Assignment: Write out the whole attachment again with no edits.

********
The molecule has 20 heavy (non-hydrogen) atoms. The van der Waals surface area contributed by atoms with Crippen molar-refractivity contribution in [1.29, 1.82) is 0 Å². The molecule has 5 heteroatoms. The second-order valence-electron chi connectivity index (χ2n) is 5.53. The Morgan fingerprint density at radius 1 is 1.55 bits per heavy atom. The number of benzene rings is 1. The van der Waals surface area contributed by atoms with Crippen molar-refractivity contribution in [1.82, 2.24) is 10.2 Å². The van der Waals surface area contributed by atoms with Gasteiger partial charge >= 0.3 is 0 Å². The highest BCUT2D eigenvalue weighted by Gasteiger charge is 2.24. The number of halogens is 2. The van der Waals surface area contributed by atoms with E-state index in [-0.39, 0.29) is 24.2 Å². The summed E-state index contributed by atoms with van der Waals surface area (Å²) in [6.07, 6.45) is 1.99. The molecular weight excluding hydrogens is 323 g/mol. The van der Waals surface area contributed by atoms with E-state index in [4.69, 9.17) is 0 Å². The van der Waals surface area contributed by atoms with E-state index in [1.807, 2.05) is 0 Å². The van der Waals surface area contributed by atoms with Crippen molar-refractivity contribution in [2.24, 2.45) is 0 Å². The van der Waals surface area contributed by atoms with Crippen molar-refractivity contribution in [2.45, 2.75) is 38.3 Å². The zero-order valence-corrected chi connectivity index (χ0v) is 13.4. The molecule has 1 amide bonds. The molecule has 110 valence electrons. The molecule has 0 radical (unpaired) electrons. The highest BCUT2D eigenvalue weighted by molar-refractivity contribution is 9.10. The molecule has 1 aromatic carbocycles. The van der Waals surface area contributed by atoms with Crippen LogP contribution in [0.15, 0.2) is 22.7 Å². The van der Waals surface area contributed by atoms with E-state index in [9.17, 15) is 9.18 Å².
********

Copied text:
The molecule has 20 heavy (non-hydrogen) atoms. The van der Waals surface area contributed by atoms with Crippen molar-refractivity contribution in [1.29, 1.82) is 0 Å². The molecule has 5 heteroatoms. The second-order valence-electron chi connectivity index (χ2n) is 5.53. The Morgan fingerprint density at radius 1 is 1.55 bits per heavy atom. The number of benzene rings is 1. The van der Waals surface area contributed by atoms with Crippen molar-refractivity contribution in [1.82, 2.24) is 10.2 Å². The van der Waals surface area contributed by atoms with Gasteiger partial charge >= 0.3 is 0 Å². The highest BCUT2D eigenvalue weighted by Gasteiger charge is 2.24. The number of halogens is 2. The van der Waals surface area contributed by atoms with E-state index in [-0.39, 0.29) is 24.2 Å². The summed E-state index contributed by atoms with van der Waals surface area (Å²) in [6.07, 6.45) is 1.99. The molecular weight excluding hydrogens is 323 g/mol. The van der Waals surface area contributed by atoms with E-state index in [4.69, 9.17) is 0 Å². The van der Waals surface area contributed by atoms with E-state index in [1.807, 2.05) is 0 Å². The van der Waals surface area contributed by atoms with Crippen molar-refractivity contribution in [2.24, 2.45) is 0 Å². The van der Waals surface area contributed by atoms with Crippen molar-refractivity contribution in [2.45, 2.75) is 38.3 Å². The zero-order valence-corrected chi connectivity index (χ0v) is 13.4. The molecule has 1 amide bonds. The molecule has 110 valence electrons. The molecule has 0 radical (unpaired) electrons. The highest BCUT2D eigenvalue weighted by molar-refractivity contribution is 9.10. The molecule has 1 aromatic carbocycles. The van der Waals surface area contributed by atoms with Crippen LogP contribution in [0.15, 0.2) is 22.7 Å². The van der Waals surface area contributed by atoms with E-state index in [9.17, 15) is 9.18 Å².